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Zhaoxin KaiXian x86 CPU Tested: The Rise of China's Chips

It's clear from our tests today that Zhaoxin still lags the leaders of the processor market, which comes as a side effect of both lagging process technology and architecture. The Zhaoxin KX-U6780A suffered at the hands of its relatively tame 2.7 GHz clock speed throughout our test suite, and we don't think the flagship's extra 300 MHz would significantly change the overall outcome. 

AMD and Intel have the advantage of decades of research and development, not to mention pioneering roles in the evolution of the x86 instruction set. That makes it extremely hard for any newcomer, x86 or otherwise, to establish a competitive product. We've often heard comparisons of the KX-6000 series to Intel's seventh-gen Core i5 series, but those are obviously borne of a very narrow selection of tests, if not a single test, used as a comparison point.

It's safe to say that Intel doesn't have to worry about meaningful competition from Zhaoxin yet, and the same goes for AMD. Even AMD's outdated Bristol Ridge chips with Excavator v2 cores were enough to stave off the challenger – we didn't even have to bring a Zen 2 processor into the test pool for AMD to enjoy a healthy performance lead. 

(Image credit: Tom's Hardware)

However, Intel's historical advantage of being an integrated device manufacturer (IDM) has become a liability as the company struggles to economically mass-produce its 10nm node. Now TSMC serves as the great equalizer in the processor market because nearly any chip designer can simply adopt its 7nm node and have a leading edge process that's competitive with Intel's 10nm. That's an advantage that bodes well for future Zhaoxin chips if it continues to leverage the Taiwanese foundry. The picture gets a bit murkier if Zhaoxin goes with Chinese fab SMIC for its 7nm KX-7000 processors, but that seems unlikely in the near term given the easy access to TSMC's mature nodes. However, anything is possible given the Chinese government's desire for a completely homegrown chip.

Zhaoxin plans to adopt the PCIe 4.0 and DDR5 interfaces with its next chips, but as we observed throughout our testing, the company will have to pair those features with other meaningful advances to make real headway. The higher clock speeds, lower power consumption, and increased density of the 7nm node will yield improvements, no doubt, but Zhaoxin needs to improve its microarchitecture.

The company has made alterations to Centaur's Isaiah architecture for its previous chips, but even though we don't know the finer details, Zhaoxin may need a clean-sheet design moving forward. Centaur, which largely operates independently inside of Via, does have a new incredibly promising CNS core architecture in the works. It's possible that Zhaoxin will adopt this architecture, or a derivative, for its KX-7000 series [EDIT: Zhaoxin later clarified that it will not use a CNS derivative].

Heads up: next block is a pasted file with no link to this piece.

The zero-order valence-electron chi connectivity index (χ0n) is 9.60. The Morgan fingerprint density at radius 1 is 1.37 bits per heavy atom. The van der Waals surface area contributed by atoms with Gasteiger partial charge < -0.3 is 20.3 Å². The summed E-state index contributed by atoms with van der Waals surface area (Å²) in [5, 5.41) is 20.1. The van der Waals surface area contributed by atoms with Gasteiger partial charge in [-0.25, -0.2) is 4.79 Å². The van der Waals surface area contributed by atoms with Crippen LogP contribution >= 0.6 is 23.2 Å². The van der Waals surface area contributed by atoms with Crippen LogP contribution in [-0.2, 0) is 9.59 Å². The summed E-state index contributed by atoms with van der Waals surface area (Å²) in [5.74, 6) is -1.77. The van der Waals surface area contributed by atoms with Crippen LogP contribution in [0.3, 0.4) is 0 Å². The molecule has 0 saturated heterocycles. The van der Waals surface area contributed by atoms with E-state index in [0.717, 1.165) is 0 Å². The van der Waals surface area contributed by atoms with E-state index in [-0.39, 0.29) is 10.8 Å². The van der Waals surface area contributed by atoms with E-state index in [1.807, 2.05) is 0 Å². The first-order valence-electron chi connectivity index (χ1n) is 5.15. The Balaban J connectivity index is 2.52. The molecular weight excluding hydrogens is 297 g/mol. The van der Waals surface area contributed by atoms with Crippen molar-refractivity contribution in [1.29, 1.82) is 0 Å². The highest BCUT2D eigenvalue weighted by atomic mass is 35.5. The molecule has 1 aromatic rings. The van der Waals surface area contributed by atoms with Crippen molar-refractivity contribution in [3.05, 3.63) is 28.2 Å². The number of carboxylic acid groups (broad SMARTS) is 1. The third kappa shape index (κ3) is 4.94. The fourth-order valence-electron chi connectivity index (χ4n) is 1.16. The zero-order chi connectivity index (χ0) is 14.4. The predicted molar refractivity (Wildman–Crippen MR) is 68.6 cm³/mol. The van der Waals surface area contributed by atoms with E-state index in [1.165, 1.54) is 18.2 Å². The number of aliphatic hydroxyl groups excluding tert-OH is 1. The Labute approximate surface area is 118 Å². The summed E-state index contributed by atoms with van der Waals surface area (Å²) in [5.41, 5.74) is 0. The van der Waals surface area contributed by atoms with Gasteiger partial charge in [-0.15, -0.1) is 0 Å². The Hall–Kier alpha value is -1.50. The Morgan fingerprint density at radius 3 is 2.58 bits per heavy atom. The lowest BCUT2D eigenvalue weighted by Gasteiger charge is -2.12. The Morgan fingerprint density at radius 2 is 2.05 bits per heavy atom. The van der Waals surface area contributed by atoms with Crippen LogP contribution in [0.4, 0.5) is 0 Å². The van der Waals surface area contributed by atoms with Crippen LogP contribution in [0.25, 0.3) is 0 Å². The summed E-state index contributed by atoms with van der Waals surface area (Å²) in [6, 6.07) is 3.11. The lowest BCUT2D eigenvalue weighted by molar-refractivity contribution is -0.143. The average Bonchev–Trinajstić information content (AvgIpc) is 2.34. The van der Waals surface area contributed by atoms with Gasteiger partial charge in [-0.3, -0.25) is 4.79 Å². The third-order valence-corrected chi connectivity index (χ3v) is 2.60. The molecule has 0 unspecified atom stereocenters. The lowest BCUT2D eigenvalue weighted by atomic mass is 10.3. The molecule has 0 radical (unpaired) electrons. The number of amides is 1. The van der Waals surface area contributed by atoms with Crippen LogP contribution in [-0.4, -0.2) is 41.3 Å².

For now, the Zhaoxin line of chips are unimpressive compared to AMD and Intel in the global market, but given the Chinese government's overriding desire to free itself from western influences on its economy, not to mention its chip-powered military endeavors, that might not mean much. China's sprawling initiative to rid its government offices of foreign software, hardware and encryption by the end of 2022 is an incredibly ambitious goal, and that means it will adopt and incentivize nearly any indigenous logic, regardless of performance. There are other alternatives: Huawei is adopting ARM architectures for a new line of desktop PC motherboards, but the ubiquity of the x86 instruction set is hard to ignore. 

As we've often seen, 'cheap and good-enough' almost always wins the bulk of the market. If Zhaoxin gets pricing right, it should be able to carve out a nice chunk of a suddenly larger Chinese PC market.

China's 3-5-2 initiative only applies to its governmental pursuits, though, so Intel and AMD will still be available to everyday Chinese consumers. At least for now. We're sure that the majority of enthusiasts and professionals will stick with Intel and AMD hardware given they offer more performance and efficiency, but Zhaoxin has backing that assures its future architectures will become more competitive. Some of the lackluster performance we recorded today could also be reminiscent of the challenges AMD faced with its new architectures, so broader adoption could yield some performance uplift via software optimizations.

Remember AMD's Phoenix-like rise from the relative ashes of the semiconductor market to the value and performance leader? I do. It only took one daring new architecture with a massive 52% IPC gain paired with a good-enough 14nm GlobalFoundries process, and perhaps a little bit of luck with Intel's delays on the 10nm node, to upset both the desktop PC and data center markets. 

That begs the question: Is Zhaoxin just one microarchitecture away from becoming a serious contender on the global stage, granting China success with its chip initiatives at the same time? Only time will tell, but it all starts with achieving process node parity. Zhaoxin plans to achieve that mark in 2021.